Alignment problems


Cantini Mauro
 

Good evening and hello to the group. A few days ago I am the new owner of an Iexos 100 pcm eight. I managed to control it via serial cable and computer with internet. I read that to be able to drive it via PHD2 it was better to use the ASCOM driver via Ascom HUB DEVICE. So I can connect it indifferently via native driver or Ascom. But in both cases leaning on a client like APT Astrophotography the mount does not point where it should point ..... even after doing a couple of plate-solves and solving them, if I point a third star it is wrong direction. I'm sure it depends on some initial setting, but which one? My site coordinates on both APT and native driver are accurate. The Ascom Device Hub ones cannot be changed. Anyone have an idea or encountered similar problems? Thanks in advance and clear skies.
Cantini Mauro - Italy


@jerrybx
 

Hi Cantini, how are you polar aligning?
Jerry
--
TELESCOPE:  Explore Scientific ED80APO, Celestron Classic C8, Mead 60mm
GUIDING:        SVBony Mini Guide Scope ZWO 120MM-MINI Guide Camera
MOUNT:           IOPtron Skyguider Pro, EXOS2-GT PMC-EIGHT
CAMERA:        Canon EOS77D, Canon Rebel T6, Various kit and prime lenses
SOFTWARE:    Microsoft Windows 10 Home 10.0.19043 Build 19043, Explore Stars (Windows10,Android Tablet) Siril, Sequator, Affinity Photo, ON1 Photo Raw, APT, Stellarium, Ascom, Poth, USB>Cat5e Hub, PHD2, Sharpcap, N.I.N.A.,  Astrroberry


 

Ive had it happen to me.  It was because my time zone settings were incorrect. I was using stellarium at the time.  I changed it to eastern time zone and then clicked now in stellarium which fixed the issue. Apparently it happened after installing the latest stellarium update


On May 15, 2022, at 1:08 PM, jerry@... wrote:

Hi Cantini, how are you polar aligning?
Jerry
--
TELESCOPE:  Explore Scientific ED80APO, Celestron Classic C8, Mead 60mm
GUIDING:        SVBony Mini Guide Scope ZWO 120MM-MINI Guide Camera
MOUNT:           IOPtron Skyguider Pro, EXOS2-GT PMC-EIGHT
CAMERA:        Canon EOS77D, Canon Rebel T6, Various kit and prime lenses
SOFTWARE:    Microsoft Windows 10 Home 10.0.19043 Build 19043, Explore Stars (Windows10,Android Tablet) Siril, Sequator, Affinity Photo, ON1 Photo Raw, APT, Stellarium, Ascom, Poth, USB>Cat5e Hub, PHD2, Sharpcap, N.I.N.A.,  Astrroberry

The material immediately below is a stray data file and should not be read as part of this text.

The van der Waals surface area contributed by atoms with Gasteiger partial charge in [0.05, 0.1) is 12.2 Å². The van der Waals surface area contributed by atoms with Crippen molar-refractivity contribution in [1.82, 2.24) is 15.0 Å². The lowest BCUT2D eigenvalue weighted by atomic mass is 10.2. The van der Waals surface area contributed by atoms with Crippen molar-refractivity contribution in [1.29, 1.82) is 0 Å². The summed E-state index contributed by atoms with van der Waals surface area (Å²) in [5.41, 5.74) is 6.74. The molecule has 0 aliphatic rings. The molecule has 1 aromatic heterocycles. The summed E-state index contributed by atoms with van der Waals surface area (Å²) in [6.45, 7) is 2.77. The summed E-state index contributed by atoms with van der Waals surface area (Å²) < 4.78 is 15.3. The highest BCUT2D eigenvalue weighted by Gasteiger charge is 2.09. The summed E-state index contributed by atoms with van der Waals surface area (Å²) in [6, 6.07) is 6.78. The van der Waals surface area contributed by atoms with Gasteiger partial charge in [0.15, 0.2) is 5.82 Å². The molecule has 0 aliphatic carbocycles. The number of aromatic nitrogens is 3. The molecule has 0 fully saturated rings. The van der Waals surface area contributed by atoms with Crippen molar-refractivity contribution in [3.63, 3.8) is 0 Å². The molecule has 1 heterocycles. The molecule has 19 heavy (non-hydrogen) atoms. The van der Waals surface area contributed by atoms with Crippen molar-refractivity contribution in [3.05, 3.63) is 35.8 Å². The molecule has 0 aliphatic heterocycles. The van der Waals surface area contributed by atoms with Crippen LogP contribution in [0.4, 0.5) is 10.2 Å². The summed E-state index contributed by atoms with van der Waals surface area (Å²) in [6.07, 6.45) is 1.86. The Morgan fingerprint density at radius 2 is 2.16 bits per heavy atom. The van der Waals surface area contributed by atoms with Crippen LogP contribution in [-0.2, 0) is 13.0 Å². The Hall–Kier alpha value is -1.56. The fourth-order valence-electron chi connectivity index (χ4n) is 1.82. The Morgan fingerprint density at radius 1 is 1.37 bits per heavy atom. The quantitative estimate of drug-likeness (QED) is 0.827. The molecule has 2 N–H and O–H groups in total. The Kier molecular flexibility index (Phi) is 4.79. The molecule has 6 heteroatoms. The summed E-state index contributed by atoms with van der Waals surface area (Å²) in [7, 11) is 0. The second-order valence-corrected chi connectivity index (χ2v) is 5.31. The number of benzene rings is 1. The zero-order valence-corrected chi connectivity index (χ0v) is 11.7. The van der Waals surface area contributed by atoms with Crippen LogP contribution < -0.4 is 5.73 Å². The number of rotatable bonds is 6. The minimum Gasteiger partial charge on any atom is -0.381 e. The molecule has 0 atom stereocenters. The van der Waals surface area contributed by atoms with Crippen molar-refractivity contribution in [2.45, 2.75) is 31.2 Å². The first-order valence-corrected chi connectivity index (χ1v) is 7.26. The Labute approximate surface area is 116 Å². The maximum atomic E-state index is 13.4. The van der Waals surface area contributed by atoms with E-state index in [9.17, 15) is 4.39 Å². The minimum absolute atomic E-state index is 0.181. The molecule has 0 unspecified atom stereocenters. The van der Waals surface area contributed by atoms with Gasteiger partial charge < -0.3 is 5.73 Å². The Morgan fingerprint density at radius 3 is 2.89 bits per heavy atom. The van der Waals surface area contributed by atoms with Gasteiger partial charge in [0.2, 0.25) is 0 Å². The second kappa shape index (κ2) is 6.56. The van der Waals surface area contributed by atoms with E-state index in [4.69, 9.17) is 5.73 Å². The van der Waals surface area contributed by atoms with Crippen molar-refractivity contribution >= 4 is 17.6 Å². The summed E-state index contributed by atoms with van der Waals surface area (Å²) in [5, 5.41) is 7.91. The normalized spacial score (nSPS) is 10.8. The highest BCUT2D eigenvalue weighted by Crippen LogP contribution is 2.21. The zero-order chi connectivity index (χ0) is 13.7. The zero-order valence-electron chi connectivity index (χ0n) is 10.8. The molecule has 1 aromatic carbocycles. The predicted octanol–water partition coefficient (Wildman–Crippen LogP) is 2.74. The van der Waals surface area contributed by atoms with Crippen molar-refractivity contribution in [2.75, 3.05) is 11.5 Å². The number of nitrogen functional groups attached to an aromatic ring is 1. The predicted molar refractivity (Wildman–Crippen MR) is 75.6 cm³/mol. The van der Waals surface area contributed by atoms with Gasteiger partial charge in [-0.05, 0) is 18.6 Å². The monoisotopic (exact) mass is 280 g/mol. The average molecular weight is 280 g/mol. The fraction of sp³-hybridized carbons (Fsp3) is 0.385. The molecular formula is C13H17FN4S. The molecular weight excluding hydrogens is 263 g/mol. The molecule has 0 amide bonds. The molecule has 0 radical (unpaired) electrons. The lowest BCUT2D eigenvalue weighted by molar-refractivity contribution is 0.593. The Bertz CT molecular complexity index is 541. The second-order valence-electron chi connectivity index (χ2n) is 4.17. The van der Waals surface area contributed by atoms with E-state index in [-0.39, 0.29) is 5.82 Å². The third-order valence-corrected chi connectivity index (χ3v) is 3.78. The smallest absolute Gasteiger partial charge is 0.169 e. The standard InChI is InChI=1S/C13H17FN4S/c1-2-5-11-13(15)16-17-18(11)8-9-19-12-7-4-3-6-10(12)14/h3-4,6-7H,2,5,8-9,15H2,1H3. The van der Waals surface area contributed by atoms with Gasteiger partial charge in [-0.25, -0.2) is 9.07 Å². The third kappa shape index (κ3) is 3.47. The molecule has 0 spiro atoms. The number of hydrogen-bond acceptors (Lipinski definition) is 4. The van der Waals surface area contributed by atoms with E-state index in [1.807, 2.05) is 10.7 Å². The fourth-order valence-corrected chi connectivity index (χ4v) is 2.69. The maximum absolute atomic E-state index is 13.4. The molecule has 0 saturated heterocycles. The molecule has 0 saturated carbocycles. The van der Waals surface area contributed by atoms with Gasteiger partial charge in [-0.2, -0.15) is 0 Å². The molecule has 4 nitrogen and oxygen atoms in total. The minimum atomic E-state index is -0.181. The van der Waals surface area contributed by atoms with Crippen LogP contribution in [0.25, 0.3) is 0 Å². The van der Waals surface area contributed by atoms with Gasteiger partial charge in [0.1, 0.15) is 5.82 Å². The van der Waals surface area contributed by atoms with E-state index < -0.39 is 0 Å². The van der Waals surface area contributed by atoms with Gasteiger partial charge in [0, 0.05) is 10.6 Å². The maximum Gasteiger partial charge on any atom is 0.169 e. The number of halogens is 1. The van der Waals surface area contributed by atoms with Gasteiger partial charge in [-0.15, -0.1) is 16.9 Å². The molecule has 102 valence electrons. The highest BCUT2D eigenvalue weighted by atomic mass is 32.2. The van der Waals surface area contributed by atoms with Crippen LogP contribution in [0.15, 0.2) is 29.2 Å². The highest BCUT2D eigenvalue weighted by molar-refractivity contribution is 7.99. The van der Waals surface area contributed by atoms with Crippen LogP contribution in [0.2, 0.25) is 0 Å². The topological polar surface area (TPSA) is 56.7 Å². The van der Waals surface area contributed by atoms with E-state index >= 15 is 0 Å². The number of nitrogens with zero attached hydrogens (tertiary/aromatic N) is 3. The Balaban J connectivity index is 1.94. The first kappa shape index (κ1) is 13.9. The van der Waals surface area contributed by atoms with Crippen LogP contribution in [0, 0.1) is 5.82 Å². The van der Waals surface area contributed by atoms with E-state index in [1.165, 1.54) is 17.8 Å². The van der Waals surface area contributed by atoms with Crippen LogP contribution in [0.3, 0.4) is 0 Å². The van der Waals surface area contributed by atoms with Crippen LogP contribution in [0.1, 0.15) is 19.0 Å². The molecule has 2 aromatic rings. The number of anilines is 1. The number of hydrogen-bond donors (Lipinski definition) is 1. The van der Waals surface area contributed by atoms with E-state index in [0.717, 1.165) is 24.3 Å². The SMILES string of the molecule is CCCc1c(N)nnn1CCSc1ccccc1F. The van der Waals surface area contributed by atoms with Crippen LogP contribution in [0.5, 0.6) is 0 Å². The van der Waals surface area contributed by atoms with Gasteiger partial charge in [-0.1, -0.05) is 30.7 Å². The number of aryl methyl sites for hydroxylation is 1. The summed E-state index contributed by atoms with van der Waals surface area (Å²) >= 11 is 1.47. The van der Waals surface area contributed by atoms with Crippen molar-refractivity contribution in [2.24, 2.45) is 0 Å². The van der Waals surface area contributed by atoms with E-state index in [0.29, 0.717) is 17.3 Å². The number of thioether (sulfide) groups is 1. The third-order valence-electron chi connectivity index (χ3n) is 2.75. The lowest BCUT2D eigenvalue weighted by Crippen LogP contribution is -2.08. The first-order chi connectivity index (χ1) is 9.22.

--
Carter Sills

Retired due to disability

Ex software programmer/Web Developer/Sql developer and     IT administrator

Astrophotagraphy Tools:

IEXOS 100 PMC-Eight equatorial mount
Orion 80mm Short tube-A Doublet Achromatic scope
ZWO 120MC- S color camera used for guiding
ZWO 178MM/MC color camera used for main camera
ZWO ASI482MC camera used for main camera
TPO 0.5X focal reducer
2 inch extension tube
Orion electronic focuser
Svbony 30mm guide scope
Svbony Dew Heater Strip

Batinov mask
Svbony light pollution filter set
Celestron portable power tank

Software: 

Sharpcap and ASI Studio for image capture and stacking
PHD2 for Guiding
Nina and Stellarium for target aquisition and platesolver
Nina Plate Solver programs:
Platesolver 2, ASTAP, All Sky Plate Solver, Astronomy. Net. 


Dennis Vijlbrief
 

Hi Cantini,

A couple of things come to mind:
1 - What Jerry is asking about: The bigger the error in you polar alignment the bigger the error will be when slewing somewhere else
2 - Your scope is not necessarily parallel to the mounts RA axis. This is called Cone error and normally you can adjust this to minimize the error. But probably it won't be 100% perfect
3 - When you platesolve, in APT it is a good idea to hit the 'sync' button. That should improve things when you move to a different target that is in the vicinity
4 - Expectations: The platesolving allows you to point with pin point accuracy to your target. But when you want to change targets there will always be a an pointing error again and you will have to plate solve again. The farther the 2nd target is from the first the bigger the error.

Cheers
Dennis———————


Mount: exos-2 pmc8
Telescope: skywatcher 150P
Camera: Nikon D5500
Software: APT, NINA, Gimp, PS Align Pro, Windows11
Guiding: ZWO mini 120, svbony sv165, phd2, no ST4
Filters: Astronomik Ha 12nm, Optolong L-Extreme


BobH
 

Welcome to the group! I've seen the other comments so far, those are all good ideas. Assuming the config is correct, I'd emphasize two things:
1) Have a good polar alignment. Small errors wont matter until you get to very long exposure photography. If you are using an automated tool to guide your adjustments, when it says "Good" or "Excellent", you are fine. But large errors will introduce ongoing offsets as you move from target to target.